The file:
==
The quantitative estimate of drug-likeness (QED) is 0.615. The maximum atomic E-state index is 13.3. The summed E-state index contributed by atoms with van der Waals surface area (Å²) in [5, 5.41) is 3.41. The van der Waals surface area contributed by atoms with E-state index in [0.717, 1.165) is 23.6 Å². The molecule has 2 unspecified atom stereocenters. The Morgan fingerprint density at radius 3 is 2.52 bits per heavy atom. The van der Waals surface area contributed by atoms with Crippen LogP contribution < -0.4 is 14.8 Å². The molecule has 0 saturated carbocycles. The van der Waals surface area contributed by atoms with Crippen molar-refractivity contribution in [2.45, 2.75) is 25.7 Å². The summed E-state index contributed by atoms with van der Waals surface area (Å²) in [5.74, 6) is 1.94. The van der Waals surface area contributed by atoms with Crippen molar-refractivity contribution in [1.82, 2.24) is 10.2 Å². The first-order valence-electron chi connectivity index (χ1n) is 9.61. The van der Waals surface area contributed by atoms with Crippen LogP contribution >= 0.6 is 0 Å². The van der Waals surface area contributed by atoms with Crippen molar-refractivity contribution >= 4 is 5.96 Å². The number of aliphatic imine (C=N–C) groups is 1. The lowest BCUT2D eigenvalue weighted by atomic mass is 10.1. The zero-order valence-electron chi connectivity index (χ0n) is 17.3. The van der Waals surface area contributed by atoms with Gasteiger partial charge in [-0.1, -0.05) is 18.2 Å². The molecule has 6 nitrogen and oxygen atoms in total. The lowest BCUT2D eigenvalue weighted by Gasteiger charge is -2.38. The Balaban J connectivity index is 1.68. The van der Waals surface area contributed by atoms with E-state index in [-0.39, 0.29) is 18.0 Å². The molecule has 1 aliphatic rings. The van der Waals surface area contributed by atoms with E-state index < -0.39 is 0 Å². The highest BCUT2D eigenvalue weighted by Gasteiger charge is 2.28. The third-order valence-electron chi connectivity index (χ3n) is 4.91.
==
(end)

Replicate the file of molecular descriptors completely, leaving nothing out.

The quantitative estimate of drug-likeness (QED) is 0.615. The maximum atomic E-state index is 13.3. The summed E-state index contributed by atoms with van der Waals surface area (Å²) in [5, 5.41) is 3.41. The van der Waals surface area contributed by atoms with E-state index in [0.717, 1.165) is 23.6 Å². The molecule has 2 unspecified atom stereocenters. The Morgan fingerprint density at radius 3 is 2.52 bits per heavy atom. The van der Waals surface area contributed by atoms with Crippen LogP contribution < -0.4 is 14.8 Å². The molecule has 0 saturated carbocycles. The van der Waals surface area contributed by atoms with Crippen molar-refractivity contribution in [2.45, 2.75) is 25.7 Å². The summed E-state index contributed by atoms with van der Waals surface area (Å²) in [5.74, 6) is 1.94. The van der Waals surface area contributed by atoms with Crippen molar-refractivity contribution in [1.82, 2.24) is 10.2 Å². The first-order valence-electron chi connectivity index (χ1n) is 9.61. The van der Waals surface area contributed by atoms with Crippen LogP contribution >= 0.6 is 0 Å². The van der Waals surface area contributed by atoms with Crippen molar-refractivity contribution >= 4 is 5.96 Å². The number of aliphatic imine (C=N–C) groups is 1. The lowest BCUT2D eigenvalue weighted by atomic mass is 10.1. The zero-order valence-electron chi connectivity index (χ0n) is 17.3. The van der Waals surface area contributed by atoms with Gasteiger partial charge in [-0.1, -0.05) is 18.2 Å². The molecule has 6 nitrogen and oxygen atoms in total. The lowest BCUT2D eigenvalue weighted by Gasteiger charge is -2.38. The Balaban J connectivity index is 1.68. The van der Waals surface area contributed by atoms with E-state index in [-0.39, 0.29) is 18.0 Å². The molecule has 1 aliphatic rings. The van der Waals surface area contributed by atoms with E-state index < -0.39 is 0 Å². The highest BCUT2D eigenvalue weighted by Gasteiger charge is 2.28. The third-order valence-electron chi connectivity index (χ3n) is 4.91.